The resin composition for semiconductor encapsulation prepared in Example 1 was previously defoamed at 70ー C. in vacuo. Using this resin composition, a semiconductor device was produced in the following manner. The resin composition for semiconductor encapsulation heated to 70ー C. was applied to semiconductor elements which has been heated to 70ー C., in a vacuum of 0.67 kPa by printing through openings formed in a mask. Thereafter, using a flip chip bonder, a wiring circuit board heated to 70ー C. was placed on the semiconductor elements and electrically connected thereto with connecting electrode portions by thermocompression bonding (conditions: 140ー C.ラ20 Nラ60 min+220ー C.ラ5 Nラ2 min). By this treatment, an encapsulating resin layer was simultaneously formed in the gap between the wiring circuit board and the semiconductor elements. Thus, a semiconductor device was produced by flip chip mounting.

EXAMPLE 17

The resin composition for semiconductor encapsulation prepared in Example 1 was previously defoamed at 70ー C. in vacuo. Using this resin composition, a semiconductor device was produced in the following manner. The resin composition for semiconductor encapsulation heated to 70ー C. was applied to a wiring circuit board which has been heated to 70ー C., in a vacuum of 0.67 kPa by printing through openings formed in a mask. Thereafter, using a flip chip bonder, semiconductor elements (size: 9.5 mmラ9.5 mm) were placed on the wiring circuit board and electrically connected thereto with connecting electrode portions by thermocompression bonding (conditions: 140ー C.ラ20 Nラ60 min+220ー C.ラ5 Nラ2 min). By this treatment, an encapsulating resin layer was simultaneously formed in the gap between the wiring circuit board and the semiconductor elements. Thus, a semiconductor device was produced by flip chip mounting.

EXAMPLE 18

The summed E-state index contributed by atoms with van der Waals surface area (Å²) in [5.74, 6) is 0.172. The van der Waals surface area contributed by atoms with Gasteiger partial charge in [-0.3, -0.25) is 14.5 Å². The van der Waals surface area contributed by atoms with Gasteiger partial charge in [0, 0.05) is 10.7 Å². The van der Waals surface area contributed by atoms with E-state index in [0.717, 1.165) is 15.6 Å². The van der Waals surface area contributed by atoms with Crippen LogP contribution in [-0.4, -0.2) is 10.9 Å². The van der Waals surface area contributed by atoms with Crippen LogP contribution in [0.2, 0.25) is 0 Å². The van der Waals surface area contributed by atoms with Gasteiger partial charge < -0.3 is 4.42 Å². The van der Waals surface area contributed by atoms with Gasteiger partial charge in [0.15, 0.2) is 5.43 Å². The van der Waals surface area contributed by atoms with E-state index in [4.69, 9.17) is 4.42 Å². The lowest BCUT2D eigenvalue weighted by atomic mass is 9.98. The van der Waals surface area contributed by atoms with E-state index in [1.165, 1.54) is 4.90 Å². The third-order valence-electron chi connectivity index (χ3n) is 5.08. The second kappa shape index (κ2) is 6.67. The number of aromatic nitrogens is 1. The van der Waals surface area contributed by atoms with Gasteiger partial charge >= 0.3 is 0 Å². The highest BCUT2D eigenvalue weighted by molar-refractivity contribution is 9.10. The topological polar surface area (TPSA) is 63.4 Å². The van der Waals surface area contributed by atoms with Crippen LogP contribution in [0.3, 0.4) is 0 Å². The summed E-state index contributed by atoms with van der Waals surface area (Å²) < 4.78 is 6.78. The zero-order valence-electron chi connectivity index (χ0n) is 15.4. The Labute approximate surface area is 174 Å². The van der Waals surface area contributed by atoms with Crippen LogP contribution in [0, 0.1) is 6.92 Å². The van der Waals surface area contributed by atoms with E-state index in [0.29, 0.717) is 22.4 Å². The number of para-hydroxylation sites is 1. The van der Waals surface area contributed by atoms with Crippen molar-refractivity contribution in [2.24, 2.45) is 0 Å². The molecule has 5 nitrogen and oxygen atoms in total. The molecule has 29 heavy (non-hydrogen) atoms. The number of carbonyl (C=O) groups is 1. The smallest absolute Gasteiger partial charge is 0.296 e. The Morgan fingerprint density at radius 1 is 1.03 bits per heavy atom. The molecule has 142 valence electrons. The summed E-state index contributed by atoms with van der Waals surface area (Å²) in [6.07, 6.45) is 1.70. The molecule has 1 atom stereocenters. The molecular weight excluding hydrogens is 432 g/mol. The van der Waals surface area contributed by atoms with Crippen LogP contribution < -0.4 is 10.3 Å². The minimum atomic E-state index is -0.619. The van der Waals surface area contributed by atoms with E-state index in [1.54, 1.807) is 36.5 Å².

The resin composition for semiconductor encapsulation prepared in Example 1 was previously defoamed at 70ー C. in vacuo. Using this resin composition, a semiconductor device was produced in the following manner. A wiring circuit board having semiconductor elements mounted thereon was prepared in which the elements were electrically connected to the circuit board with bonding wires. The semiconductor elements which had been heated to 100ー C. were potted by applying thereto with a dispenser the resin composition for semiconductor encapsulation heated to 70ー C. Thereafter, the resin composition applied was cured by heating at 120ー C. for 16 hours to form an encapsulating resin layer in which the semiconductor elements were encapsulated. Thus, a cavity fill type semiconductor device was produced.

EXAMPLE 19

The resin composition for semiconductor encapsulation prepared in Example 1 was previously defoamed at 70ー C. in vacuo. Using this resin composition, a semiconductor device was produced in the following manner. A wiring circuit board having semiconductor elements mounted thereon was prepared in which the elements were electrically connected to the circuit board with bonding wires. The semiconductor element which had been heated to 70ー C. were potted by applying thereto with a dispenser in a vacuum of 0.67 kPa the resin composition for semiconductor encapsulation heated to 70ー C. Thereafter, the resin composition applied was cured by heating at 120ー C. for 16 hours to form an encapsulating resin layer in which the semiconductor elements were encapsulated. Thus, a cavity fill type semiconductor device was produced.

EXAMPLE 20

The resin composition for semiconductor encapsulation prepared in Example 1 was previously defoamed at 70ー C. in vacuo. Using this resin composition, a semiconductor device was produced in the following manner. A wiring circuit board having semiconductor elements mounted thereon was prepared in which the elements were electrically connected to the circuit board with bonding wires. The resin composition for semiconductor encapsulation heated to 70ー C. was applied to the semiconductor elements which had been heated to 70ー C., by printing through openings formed in a mask. Thereafter, the resin composition applied was cured by heating at 120ー C. for 16 hours to form an encapsulating resin layer in which the semiconductor elements were encapsulated. Thus, a cavity fill type semiconductor device was produced.

EXAMPLE 21

The resin composition for semiconductor encapsulation prepared in Example 1 was previously defoamed at 70ー C. in vacuo. Using this resin composition, a semiconductor device was produced in the following manner. A wiring circuit board having semiconductor elements mounted thereon was prepared in which the elements were electrically connected to the circuit board with bonding wires. The resin composition for semiconductor encapsulation heated to 70ー C. was applied to the semiconductor elements which had been heated to 70ー C., in a vacuum of 0.67 kPa by printing through openings formed in a mask. Thereafter, the resin composition applied was cured by heating at 120ー C. for 16 hours to form an encapsulating resin layer in which the semiconductor elements were encapsulated. Thus, a cavity fill type semiconductor device was produced.

EXAMPLE 22